Radical Stem Cell Treatment Saves Man\'s Sight
A year ago, Canadian Taylor Binns was slowly going blind after developing a rare and painful eye disorder that affected his corneas. Today, he's driving, reading and living a normal life because of a revolutionary stem-cell treatment completed by a team of doctors at Toronto Western Hospital.
"Everything you could do before kind of gets taken away day by day, and it just got worse and worse," he told CTV News this week in a video update, which made Reddit's front page.
For two years, Binns faced countless scans, tests and disheartening misdiagnoses before doctors of Toronto's University Health Network identified Binns' mysterious disease as Limbal Stem Cell Deficiency. The unknown disease affected the stem cells that keep the corneas in his eyes healthy. The deficiency causes excruciating pain and blurred vision.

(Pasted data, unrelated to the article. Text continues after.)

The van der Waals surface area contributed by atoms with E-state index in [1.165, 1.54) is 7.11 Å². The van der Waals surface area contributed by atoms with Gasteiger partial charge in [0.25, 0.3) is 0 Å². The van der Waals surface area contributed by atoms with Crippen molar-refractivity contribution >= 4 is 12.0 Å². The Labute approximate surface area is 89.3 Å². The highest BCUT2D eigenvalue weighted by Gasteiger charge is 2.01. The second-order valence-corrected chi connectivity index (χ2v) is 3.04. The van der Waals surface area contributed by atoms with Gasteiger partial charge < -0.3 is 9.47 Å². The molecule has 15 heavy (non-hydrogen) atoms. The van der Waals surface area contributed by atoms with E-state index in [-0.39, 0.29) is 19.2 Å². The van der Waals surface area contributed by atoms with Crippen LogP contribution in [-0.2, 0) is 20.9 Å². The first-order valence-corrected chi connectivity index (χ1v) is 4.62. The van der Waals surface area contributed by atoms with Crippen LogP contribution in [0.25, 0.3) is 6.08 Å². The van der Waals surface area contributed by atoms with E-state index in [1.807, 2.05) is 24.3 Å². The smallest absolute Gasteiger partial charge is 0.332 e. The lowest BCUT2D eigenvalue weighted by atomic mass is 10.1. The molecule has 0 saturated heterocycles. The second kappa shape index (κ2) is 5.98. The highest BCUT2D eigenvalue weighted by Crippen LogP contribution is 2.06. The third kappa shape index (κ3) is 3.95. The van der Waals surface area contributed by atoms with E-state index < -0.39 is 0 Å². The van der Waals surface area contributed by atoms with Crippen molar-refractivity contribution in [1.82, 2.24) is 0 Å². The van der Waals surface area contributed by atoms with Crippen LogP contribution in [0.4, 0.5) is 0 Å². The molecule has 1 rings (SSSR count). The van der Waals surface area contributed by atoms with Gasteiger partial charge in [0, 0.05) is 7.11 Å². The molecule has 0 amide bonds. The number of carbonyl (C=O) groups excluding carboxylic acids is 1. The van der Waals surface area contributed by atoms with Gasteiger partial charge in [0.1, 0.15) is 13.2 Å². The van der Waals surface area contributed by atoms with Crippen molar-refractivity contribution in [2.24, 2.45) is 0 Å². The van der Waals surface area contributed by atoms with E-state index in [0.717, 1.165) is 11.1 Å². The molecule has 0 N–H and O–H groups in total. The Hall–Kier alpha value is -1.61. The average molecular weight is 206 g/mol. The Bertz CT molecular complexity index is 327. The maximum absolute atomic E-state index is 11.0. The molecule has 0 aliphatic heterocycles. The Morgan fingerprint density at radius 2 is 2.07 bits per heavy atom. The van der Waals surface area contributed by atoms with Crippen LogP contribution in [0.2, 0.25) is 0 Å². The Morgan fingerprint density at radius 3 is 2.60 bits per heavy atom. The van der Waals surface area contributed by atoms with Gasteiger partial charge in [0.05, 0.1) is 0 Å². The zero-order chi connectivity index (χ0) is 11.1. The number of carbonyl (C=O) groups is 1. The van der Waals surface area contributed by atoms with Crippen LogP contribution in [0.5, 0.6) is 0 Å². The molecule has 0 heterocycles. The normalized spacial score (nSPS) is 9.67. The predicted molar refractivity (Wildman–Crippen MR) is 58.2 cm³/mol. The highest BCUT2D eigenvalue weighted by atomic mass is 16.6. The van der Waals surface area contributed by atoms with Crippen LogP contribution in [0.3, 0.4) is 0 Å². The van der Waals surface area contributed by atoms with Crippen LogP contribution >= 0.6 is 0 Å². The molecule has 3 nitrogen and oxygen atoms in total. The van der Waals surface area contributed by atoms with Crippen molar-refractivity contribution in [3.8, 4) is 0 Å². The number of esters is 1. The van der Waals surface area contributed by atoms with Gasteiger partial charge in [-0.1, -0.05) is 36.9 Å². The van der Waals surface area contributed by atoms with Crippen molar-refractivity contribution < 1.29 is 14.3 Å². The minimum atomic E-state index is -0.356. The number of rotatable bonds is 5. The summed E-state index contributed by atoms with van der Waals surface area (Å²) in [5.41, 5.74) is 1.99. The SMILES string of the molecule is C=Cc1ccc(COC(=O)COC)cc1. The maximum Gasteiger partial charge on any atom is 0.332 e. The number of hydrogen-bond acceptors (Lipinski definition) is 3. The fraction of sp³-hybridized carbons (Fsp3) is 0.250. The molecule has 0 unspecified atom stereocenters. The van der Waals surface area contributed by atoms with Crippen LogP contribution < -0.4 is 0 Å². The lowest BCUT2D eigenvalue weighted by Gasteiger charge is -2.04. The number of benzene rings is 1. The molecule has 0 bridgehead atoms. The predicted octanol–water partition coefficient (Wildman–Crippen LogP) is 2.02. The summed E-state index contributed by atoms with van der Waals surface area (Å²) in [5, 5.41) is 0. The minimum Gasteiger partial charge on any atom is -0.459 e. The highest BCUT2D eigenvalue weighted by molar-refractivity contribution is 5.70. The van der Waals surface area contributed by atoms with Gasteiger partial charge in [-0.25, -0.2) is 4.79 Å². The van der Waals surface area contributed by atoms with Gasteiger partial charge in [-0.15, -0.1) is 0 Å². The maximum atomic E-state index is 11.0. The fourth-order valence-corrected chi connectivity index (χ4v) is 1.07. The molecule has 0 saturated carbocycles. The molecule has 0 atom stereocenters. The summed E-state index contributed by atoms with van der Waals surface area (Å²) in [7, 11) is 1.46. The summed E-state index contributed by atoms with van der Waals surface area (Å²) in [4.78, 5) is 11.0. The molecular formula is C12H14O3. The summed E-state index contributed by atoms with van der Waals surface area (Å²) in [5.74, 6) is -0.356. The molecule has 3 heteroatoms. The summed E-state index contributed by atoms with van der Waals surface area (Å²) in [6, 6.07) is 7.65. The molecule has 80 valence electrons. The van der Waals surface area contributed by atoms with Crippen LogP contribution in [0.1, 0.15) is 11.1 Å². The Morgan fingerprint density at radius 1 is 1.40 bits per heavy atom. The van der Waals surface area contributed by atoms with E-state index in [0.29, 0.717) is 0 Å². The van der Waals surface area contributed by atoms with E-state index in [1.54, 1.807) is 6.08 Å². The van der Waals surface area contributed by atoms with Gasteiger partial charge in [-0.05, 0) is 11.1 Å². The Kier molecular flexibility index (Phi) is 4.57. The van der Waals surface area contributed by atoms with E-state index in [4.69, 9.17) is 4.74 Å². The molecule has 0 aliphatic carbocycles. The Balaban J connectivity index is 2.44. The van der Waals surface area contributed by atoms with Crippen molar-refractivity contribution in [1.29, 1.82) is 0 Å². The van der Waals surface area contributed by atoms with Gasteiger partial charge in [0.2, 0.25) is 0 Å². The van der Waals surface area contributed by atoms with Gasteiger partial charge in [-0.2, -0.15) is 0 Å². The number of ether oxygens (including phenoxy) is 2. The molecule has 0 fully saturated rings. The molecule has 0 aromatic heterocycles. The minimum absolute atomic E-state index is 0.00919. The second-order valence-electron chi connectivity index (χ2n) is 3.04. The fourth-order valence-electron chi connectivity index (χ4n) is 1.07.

Binns became the first patient in Ontario to undergo Limbal Stem Cell Transplant, led by Dr. Allan Slomovic. Binns' younger sister Tori donated some of the stem cells from her eyes for the procedure. Within a month, Binns was seeing 20/20 in one eye and 20/40 in another, Dr. Slomovic told CTV. The Canadian Ophthalmological Society and University of Toronto’s ophthalmology department say they hope to see more of these procedures being performed in the future.
Binns, now 24, sets his sights on practicing medicine and becoming an eye surgeon at UHN.
Fetal stem cells treatment results depend on: disease's severity, age of the patient, adherence for the medications and regime. Treatment results, presented on this site, are individual for each clinical case.